African women in global banking: a daunting journey?

One afternoon, after browsing websites of several global banks, my goddaughter said: “I do not see any African faces in the Management Teams of these banks, is that normal?” Caught off guard by her million-dollar question, I asked her how many women she had seen. “Well, not many”, she replied.

One afternoon, after browsing websites of several global banks, my goddaughter said: “I do not see any African faces in the Management Teams of these banks, is that normal?” Caught off guard by her million-dollar question, I asked her how many women she had seen. “Well, not many”, she replied.

The lack of women in leadership positions in the banking industry is a serious issue: according to the IMF, only 2% of Chief Executive Officers (CEOs) of banks across the world are women.

In a 2017 paper on Women Leaders in Banking, the IMF measured the gap between the representation of men and women in the top management of banks worldwide.

In one of its conclusions, it showed that, while a higher share of women on bank boards is associated with greater bank stability, as represented by higher capital buffers and by lower non-performing loan ratios, only 20% of board members of the 800 banks evaluated are women.

When it comes to African women and men - or people of African descent - they are hardly present in the Executive Committees or Board of Directors of the largest global banks.

Tidjane Thiam, from Ivory Coast, the current CEO of Credit Suisse and the first ever African appointed CEO of a FTSE 100 company, is the rare exception in a sector still largely dominated by Western men in leadership positions.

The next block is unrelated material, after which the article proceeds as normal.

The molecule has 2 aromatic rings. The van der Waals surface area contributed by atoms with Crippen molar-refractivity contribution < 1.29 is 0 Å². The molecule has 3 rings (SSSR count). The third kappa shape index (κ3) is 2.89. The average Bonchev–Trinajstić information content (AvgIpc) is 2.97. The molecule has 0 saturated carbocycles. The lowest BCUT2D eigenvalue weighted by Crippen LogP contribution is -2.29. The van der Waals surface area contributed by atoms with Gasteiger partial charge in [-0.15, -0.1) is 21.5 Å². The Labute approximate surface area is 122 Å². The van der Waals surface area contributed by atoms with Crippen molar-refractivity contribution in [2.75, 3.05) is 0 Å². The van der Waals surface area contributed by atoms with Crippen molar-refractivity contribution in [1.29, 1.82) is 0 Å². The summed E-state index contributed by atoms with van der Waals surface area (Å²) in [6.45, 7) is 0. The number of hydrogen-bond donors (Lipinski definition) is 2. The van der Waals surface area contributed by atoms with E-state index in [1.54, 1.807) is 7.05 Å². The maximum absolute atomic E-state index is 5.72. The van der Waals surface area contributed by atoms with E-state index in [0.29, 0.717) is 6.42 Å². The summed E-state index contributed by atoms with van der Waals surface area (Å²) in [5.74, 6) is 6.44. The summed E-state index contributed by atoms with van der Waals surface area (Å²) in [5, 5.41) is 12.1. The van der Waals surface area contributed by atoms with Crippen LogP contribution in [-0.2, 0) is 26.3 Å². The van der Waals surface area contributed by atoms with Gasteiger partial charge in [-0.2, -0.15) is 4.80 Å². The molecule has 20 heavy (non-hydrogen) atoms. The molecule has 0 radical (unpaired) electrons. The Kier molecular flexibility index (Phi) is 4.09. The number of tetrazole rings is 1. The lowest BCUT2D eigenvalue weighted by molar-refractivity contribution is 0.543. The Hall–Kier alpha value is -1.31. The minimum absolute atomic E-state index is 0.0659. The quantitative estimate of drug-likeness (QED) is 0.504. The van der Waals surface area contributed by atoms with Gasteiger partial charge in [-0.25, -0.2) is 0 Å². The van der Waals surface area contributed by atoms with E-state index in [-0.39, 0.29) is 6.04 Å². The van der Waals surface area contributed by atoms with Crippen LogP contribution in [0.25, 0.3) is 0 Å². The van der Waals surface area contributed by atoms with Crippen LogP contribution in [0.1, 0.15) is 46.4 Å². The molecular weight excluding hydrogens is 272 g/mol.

While factors that entail the lack of diversity at the top of global banks differ from country to country, interestingly there are fewer women in the boards of banks in the world’s largest financial centres like the Wall Street.

The US has 12% female representation in boards and the UK 19%.

Contrary to perception, developing countries had more women in their boards, for instance the biggest economies African economies (23% for Nigeria and 18% for South Africa).

How easy then, will it be for an African woman to reach the C suite in the Global Banking industry? Close to none in the short term.

First, the sector lags behind in progressing towards gender balance. Oliver Wyman, a global management consulting firm, estimates that, at current rates growth, female representation in financial services Executive Committees will not reach 30% in 2048!

Secondly, internal factors related to the low level of financial inclusion overall in Africa, and the lack of access to financial services for women in particular, are visibly an impediment to the rise on the corporate ladder for African women: the proportion of sub-Saharan African women taking a loan from a formal financial institution was only 4% according to a 2012 report by the Global Banking Alliance for Women.

This demonstrates how daunting it is for an African woman to embrace an industry whose products nor services they have not been exposed to.